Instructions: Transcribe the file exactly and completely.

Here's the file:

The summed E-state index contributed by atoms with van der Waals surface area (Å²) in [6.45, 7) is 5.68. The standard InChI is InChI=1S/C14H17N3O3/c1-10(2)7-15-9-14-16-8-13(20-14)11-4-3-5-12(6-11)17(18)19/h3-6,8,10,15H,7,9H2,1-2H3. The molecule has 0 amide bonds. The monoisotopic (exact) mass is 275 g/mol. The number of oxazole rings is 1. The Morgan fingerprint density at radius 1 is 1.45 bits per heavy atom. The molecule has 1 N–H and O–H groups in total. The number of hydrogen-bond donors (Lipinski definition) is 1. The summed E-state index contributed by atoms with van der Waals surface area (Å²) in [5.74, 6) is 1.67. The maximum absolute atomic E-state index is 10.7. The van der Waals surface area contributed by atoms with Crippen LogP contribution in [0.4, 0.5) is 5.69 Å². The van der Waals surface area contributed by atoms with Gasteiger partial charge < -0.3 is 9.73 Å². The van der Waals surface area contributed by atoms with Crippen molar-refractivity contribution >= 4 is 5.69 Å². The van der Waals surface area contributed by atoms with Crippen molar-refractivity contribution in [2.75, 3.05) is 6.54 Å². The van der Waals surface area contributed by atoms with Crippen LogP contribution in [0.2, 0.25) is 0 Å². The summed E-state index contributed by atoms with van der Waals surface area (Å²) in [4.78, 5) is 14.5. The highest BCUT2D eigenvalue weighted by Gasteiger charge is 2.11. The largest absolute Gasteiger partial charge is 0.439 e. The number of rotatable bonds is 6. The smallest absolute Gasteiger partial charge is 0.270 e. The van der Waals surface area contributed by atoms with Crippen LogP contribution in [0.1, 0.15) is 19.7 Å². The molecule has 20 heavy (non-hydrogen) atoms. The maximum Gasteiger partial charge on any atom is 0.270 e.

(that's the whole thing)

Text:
The summed E-state index contributed by atoms with van der Waals surface area (Å²) in [6.45, 7) is 5.68. The standard InChI is InChI=1S/C14H17N3O3/c1-10(2)7-15-9-14-16-8-13(20-14)11-4-3-5-12(6-11)17(18)19/h3-6,8,10,15H,7,9H2,1-2H3. The molecule has 0 amide bonds. The monoisotopic (exact) mass is 275 g/mol. The number of oxazole rings is 1. The Morgan fingerprint density at radius 1 is 1.45 bits per heavy atom. The molecule has 1 N–H and O–H groups in total. The number of hydrogen-bond donors (Lipinski definition) is 1. The summed E-state index contributed by atoms with van der Waals surface area (Å²) in [5.74, 6) is 1.67. The maximum absolute atomic E-state index is 10.7. The van der Waals surface area contributed by atoms with Crippen LogP contribution in [0.4, 0.5) is 5.69 Å². The van der Waals surface area contributed by atoms with Gasteiger partial charge < -0.3 is 9.73 Å². The van der Waals surface area contributed by atoms with Crippen molar-refractivity contribution >= 4 is 5.69 Å². The van der Waals surface area contributed by atoms with Crippen molar-refractivity contribution in [2.75, 3.05) is 6.54 Å². The van der Waals surface area contributed by atoms with Crippen LogP contribution in [0.2, 0.25) is 0 Å². The summed E-state index contributed by atoms with van der Waals surface area (Å²) in [4.78, 5) is 14.5. The highest BCUT2D eigenvalue weighted by Gasteiger charge is 2.11. The largest absolute Gasteiger partial charge is 0.439 e. The number of rotatable bonds is 6. The smallest absolute Gasteiger partial charge is 0.270 e. The van der Waals surface area contributed by atoms with Crippen LogP contribution in [0.1, 0.15) is 19.7 Å². The molecule has 20 heavy (non-hydrogen) atoms. The maximum Gasteiger partial charge on any atom is 0.270 e.